Toddler Discipline: Alternatives to Time-Out
I came across a great article on the internet today about toddler discipline and alternative methods to achieving good behaviour in toddlers beyond the old “time-out” method. Not to say the “time-out” method isn’t good…it definitely has its place and can work, but it can get “old” or lose its effectiveness with over-use.
These alternatives help expand your toddler discipline tool kit. What I liked about them is that they are realistic, goal-oriented, and have a positive focus.
I know you’re busy, so I’ll summarize them for you here:
Point out the goodness:
When your toddler does something good, tell her! Give her recognition for her good behaviours. If your toddler cleans up after playing with his toys, tell him he did a great job cleaning up and that you appreciate it. He’ll be much more likely to do it again.
Positive reinforcement is more effective than negative reinforcement or punishment. Small rewards are more effective than big rewards. Giving your child a special meal after he behaved really well the whole day, for example, is more effective than giving your child a bicycle at Christmas because he behaved well for the whole year. Its an extreme example, but you get the point.
Also, if you use praise as positive reinforcement, make your praise specific. (for example: “Wow, you built a really nice pillow fort!” is better than “You played nicely”).
Use natural consequences when safe and appropriate:
We constantly have had to tell Smarty Pants to leave our cat alone when she is in her cat house. The other day, he was bugging her while she was in there, and whoosh, she lashed out and scratched him. It was a small scratch, and it was a natural consequence of his actions. Since then, he has been very careful not to bug out cat when she is snoozing in her personal space.
If your toddler purposely rips the head off of her doll, don’t just go fork over some cash for a new one. She won’t learn that breaking her toys has consequences, and you might end up with a pile of doll heads in the corner of her room. Use natural consequences to stop the beheadings. When she breaks her doll, it doesn’t magically get replaced, and she can’t play with it anymore.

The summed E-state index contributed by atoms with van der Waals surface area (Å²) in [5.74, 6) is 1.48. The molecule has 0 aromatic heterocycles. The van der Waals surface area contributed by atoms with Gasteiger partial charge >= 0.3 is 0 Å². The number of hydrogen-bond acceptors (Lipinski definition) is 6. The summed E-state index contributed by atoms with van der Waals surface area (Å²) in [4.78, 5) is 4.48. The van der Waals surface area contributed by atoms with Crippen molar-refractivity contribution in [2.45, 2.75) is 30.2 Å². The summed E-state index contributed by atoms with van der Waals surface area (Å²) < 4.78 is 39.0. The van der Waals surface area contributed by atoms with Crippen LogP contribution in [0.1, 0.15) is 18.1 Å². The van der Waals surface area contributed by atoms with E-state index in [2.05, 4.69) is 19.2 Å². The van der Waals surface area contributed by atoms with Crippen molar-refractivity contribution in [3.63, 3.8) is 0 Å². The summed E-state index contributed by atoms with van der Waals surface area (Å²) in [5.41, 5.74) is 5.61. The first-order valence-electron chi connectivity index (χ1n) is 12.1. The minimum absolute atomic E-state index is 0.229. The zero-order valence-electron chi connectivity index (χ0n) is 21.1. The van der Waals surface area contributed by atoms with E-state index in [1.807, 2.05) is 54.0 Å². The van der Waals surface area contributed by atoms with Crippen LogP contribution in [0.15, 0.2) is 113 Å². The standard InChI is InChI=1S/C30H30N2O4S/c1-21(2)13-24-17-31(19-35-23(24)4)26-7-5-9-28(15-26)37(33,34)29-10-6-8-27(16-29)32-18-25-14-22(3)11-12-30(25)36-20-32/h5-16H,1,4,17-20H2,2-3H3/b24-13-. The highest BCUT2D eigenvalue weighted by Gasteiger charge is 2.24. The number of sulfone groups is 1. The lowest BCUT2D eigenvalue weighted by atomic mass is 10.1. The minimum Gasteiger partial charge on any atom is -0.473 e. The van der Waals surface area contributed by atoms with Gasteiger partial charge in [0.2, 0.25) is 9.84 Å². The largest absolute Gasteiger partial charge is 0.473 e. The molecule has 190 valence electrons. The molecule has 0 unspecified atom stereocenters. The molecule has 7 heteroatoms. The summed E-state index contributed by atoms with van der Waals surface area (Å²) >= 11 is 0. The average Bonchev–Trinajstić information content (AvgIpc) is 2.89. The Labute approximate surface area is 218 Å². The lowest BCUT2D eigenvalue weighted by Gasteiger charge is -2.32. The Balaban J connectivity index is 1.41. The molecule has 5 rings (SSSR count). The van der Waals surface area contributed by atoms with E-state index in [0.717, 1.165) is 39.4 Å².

Don’t expect perfection, and set specific goals:
You’ll stress your toddler out if you try to get her to behave perfectly, and it is unrealistic to expect her to. Know what your behaviour goals are, and make them realistic. Then work toward those goals.
This is a really logical point, but it is one that many parents ignore. When a pilot flies a plane, he knows his destination. When we are parenting, do we know our destination (behavioural goal) and how we are going to get there (methods for achieving the behavioural goal)? If you don’t take the time to think about this, you will find yourself being random and inconsistent. Additionally, you may find yourself having too many, or unrealistic, expectations.
Worse: “For the 20th time, don’t throw the ball inside, dammit!” Better: “Wouldn’t it be more fun to go in the backyard and throw that ball around?”
Remember that discipline is not the same as punishment, and set a good example:
Punishment equates to negative outcomes for negative behaviours. Discipline is about teaching. Teach your toddler the behaviours that you would like to see. One of the most effective ways to teach your toddler is by setting a good example. Do you tell your child not to yell, but yell yourself when you are upset? This has happened to me, and I am sure it has happened to many of you. Our children learn from us and mimic us (if you want proof, check out the boots on Smarty Pants in this Jam’s photo), so let’s get them to mimic positive behaviour.
There you have it. I hope you enjoyed these tips and found them as useful as I did. Raising toddlers isn’t easy, and having more tools in our arsenal besides the usual “time-out” will make the ride slightly smoother. As will a nice cold beer
What do you think? Have any of these worked for you, or do you have other time-out alternatives?
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